Breach, Threat Management, Data Security, Threat Management

167 Applebee’s locations across 15 states hit with POS breach

RMH Franchise Holdings, which claims to be the second largest Applebee's franchisee, is warning Applebee's customers that point-of-sale malware affected 167 restaurants in 15 states.

Franchises in Alabama, Arizona, Florida, Illinois, Indiana, Kansas, Kentucky, Missouri, Mississippi, Nebraska, Ohio, Oklahoma, Pennsylvania, Texas, and Wyoming were affected in the breach.

The company discovered the malware on Feb. 13, 2018, and took action to secure the systems, notify the authorities and contact a third-party cybersecurity firm to investigate the incident, according to a March 2, blog post. The unauthorized software was designed to capture payment card information and may have affected a limited number of purchases made at those locations, the company said.

The exact dates of the breach vary by location but officials said customer information including names, payment card information, expiration dates and card verification codes were compromised in the incident.

Fred Kneip, CEO, CyberGRX said point-of-sale security has become an enormous challenge for the hospitality industry as attackers increasingly target POS vulnerabilities.

The Applebee's breach is the latest in a long line of similar attacks to quick service restaurants, including Sonic, Chipotle and Wendy's,” Kneip said. “Chain restaurants not only need a real-time feed of threats emanating from vendors to mitigate malicious access to their networks, they need to measure and monitor how other third parties like franchisees and divisions are managing this type of risk.”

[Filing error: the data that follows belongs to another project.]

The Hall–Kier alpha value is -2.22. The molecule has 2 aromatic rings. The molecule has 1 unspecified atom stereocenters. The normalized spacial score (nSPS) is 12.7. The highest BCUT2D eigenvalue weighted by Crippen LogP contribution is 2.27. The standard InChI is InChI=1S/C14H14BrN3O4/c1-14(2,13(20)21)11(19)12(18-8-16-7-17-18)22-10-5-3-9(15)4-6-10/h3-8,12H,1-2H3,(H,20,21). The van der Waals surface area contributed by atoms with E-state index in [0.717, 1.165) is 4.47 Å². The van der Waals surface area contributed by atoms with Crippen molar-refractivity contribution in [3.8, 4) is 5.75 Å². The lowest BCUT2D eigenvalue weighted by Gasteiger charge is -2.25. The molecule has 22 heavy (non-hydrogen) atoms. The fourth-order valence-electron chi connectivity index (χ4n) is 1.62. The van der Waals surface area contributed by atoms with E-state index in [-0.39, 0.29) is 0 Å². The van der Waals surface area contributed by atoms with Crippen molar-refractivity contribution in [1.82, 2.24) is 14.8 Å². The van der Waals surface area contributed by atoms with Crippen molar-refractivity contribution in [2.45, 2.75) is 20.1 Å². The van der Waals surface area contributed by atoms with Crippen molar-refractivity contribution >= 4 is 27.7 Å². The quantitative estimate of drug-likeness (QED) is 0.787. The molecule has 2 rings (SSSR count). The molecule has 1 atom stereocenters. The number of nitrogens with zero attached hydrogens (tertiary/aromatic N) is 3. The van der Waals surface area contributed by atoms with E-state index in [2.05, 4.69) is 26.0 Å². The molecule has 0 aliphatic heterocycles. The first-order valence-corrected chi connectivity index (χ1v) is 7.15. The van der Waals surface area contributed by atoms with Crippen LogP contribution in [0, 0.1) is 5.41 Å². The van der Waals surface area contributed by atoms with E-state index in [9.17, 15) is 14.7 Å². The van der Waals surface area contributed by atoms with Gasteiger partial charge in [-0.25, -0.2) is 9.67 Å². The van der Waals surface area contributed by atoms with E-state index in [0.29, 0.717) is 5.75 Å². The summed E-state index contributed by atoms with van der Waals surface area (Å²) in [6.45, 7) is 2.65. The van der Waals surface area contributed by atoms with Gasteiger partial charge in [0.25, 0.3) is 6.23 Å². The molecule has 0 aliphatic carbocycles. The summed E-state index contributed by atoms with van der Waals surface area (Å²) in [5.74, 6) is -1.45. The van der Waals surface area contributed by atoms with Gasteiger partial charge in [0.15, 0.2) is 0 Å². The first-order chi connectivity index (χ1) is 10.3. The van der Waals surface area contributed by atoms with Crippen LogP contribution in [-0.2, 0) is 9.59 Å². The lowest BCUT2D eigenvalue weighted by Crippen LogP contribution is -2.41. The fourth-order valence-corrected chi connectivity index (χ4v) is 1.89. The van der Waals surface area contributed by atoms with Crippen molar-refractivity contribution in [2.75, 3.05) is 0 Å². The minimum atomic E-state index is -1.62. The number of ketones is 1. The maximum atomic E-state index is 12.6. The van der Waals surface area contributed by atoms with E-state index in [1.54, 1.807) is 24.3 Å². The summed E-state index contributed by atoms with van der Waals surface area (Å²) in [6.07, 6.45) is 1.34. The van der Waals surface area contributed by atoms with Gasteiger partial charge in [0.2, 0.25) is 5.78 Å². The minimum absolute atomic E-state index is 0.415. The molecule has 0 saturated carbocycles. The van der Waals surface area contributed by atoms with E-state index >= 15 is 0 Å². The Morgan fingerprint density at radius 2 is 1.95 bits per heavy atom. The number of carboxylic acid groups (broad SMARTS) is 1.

Experts agree, Lisa Baergen, director at NuData Security Inc. noted that cybercriminals are becoming increasingly successful with finding weaknesses in PoS systems.

“To combat online fraudulent transactions after the credit card information has been stolen, businesses offering services in the card-not-present (CNP) channel need to identify customers using multi-layered technologies that include passive biometrics,” Baergen said. “This technology monitors the user's inherent behaviour, making it impossible for hackers to replicate or steal.”

Baergen added that leveraging a fully integrated multi-layered security approach that includes passive biometrics is an effective way to make stolen information valueless to threat actors. Those who are affected are encouraged to closely monitor their payment card information

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